(featuring pianist Alfred Brendel, backed by the Vienna Volksoper Orchestra, conducted by Michael Gielen)
"Wanderer Fantasy" was a work, composed in its original form, by Franz Schubert (1797-1828), later transcripted by Franz Liszt (1811-86). It is not surprising that Liszt took such an interest in the piece, as the piano writing and form of the piece, both show a strong affinity with the Hungarian man's general aims. It has even been described as "the earliest and best of all symphonic poems".
Side One : Wanderer Fantasy for Piano & Orchestra, by Schubert-Liszt.
"Totentanz" is a most idiosynchratic, not-to-mention remarkable, piece by Liszt, which shows "music haunted by evil", a feeling for the devil and damnation. It could well have been inspired by a comment by Gregorovius, who witnessed Liszt's ultra-virtuosic playing of the piano, describing the Hungarian as "Mephistopheles disguised as an Abbe" (sic).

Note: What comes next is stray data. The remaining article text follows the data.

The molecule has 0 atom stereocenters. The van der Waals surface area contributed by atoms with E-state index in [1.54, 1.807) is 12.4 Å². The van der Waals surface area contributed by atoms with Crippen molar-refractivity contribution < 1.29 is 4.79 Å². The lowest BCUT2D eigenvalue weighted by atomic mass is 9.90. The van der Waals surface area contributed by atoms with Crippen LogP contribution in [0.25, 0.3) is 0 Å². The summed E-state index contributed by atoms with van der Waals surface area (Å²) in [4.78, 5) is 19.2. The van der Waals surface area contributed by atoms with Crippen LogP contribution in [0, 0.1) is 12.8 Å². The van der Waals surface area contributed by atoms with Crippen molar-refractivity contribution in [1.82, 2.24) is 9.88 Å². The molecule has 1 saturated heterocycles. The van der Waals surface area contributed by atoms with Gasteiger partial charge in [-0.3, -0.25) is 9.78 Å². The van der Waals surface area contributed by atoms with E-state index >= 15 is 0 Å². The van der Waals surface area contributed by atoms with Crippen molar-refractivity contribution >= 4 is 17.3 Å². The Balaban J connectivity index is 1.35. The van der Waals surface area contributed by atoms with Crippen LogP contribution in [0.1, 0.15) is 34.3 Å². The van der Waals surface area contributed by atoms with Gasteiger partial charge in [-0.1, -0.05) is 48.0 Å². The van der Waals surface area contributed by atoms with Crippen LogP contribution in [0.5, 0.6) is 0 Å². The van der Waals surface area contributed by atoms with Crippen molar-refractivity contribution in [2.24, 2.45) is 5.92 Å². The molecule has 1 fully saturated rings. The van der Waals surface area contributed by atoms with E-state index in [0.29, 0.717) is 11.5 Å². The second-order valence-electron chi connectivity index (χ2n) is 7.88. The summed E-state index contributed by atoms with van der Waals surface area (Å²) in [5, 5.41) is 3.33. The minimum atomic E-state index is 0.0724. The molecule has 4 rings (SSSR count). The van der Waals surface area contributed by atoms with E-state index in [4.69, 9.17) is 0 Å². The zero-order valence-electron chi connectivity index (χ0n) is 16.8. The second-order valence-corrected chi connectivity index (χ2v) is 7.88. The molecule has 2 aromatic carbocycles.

Side Two : 1) Totentanz for Piano & Orchestra, by Liszt.
Liszt was staying in Venice, in the Early 1880s, when the solemnly-grand sight, of funeral processions of gondolas, inspired him to compose "Csardas Macabre", a work that displays both unusual austerity and astonishing harmonic invention. By co-incidence, Richard Wagner died in the Water City, in 1883, shortly after Liszt had completed the work.
Side Two : 2) Csardas Macabre for Solo Piano, by Liszt.
Records graded visually to RRPG grades (record/sleeve) EX/EX-.